CHARLESTON, W.Va. -- A state Senate task force expects to spend the coming month drafting and revising possible district maps for that chamber, as well as the state's three U.S. House of Representatives seats, after nearly a dozen public meetings on the matter.
Senate Majority Leader John Unger, the committee's chairman, said the task force aims to have proposals ready for an expected special redistricting legislative session in early August. The panel also has the last of 11 public meetings in the region scheduled for July 21 in Princeton.
Unger said residents of Wayne and Monongalia counties have requested changes that would unify each county. Each is currently divided among three districts, he said.
"I don't know if we can get to one, but we maybe can get to two,'' said Unger, D-Berkeley. The Senate must have 17 two-seat districts.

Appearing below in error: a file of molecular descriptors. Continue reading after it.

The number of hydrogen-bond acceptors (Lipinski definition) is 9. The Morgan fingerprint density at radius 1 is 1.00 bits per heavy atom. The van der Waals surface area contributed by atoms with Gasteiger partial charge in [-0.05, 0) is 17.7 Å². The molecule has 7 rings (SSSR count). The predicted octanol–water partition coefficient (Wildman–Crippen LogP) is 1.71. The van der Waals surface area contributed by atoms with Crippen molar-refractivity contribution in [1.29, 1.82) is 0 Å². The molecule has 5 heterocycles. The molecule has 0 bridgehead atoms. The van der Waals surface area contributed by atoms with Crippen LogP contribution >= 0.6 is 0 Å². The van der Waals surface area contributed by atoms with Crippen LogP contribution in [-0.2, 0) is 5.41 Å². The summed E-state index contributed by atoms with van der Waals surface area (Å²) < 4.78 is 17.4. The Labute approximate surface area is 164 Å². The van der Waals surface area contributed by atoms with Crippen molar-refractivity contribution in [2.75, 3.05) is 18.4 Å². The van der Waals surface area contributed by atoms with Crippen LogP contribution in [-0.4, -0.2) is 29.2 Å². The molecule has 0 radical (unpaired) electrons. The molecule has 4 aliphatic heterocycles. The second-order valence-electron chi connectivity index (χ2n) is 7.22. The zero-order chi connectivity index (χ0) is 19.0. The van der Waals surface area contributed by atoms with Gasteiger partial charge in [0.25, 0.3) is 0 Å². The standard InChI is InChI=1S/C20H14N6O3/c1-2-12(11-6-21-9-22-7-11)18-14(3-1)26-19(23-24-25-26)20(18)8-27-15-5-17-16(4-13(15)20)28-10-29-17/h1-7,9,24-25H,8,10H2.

Unger said the task force also fielded comments for and against moving Mason County from the state's 2nd Congressional District to its 3rd. The 2nd District, represented by Republican Shelley Moore Capito, already stretches from the Ohio River to the Blue Ridge Mountains. Districts should be compact, Unger said, citing federal standards.
But Mason County residents have also questioned whether they have much in common with the 3rd District, represented by Democrat Nick Rahall and dominated by the southern coalfields, Unger added.
"We have to make sure that we balance all of these interests. That's our challenge,'' he said.
Other expected changes include carving Kanawha County into two separate state Senate districts, one of which would include one or more neighboring counties. The state's most populous county and home to the state capital, Kanawha now has two districts that completely overlap.
More generally, the southern coalfield districts will watch their district boundaries grow and overall seats decline, while the Eastern Panhandle will see the reverse, Unger said.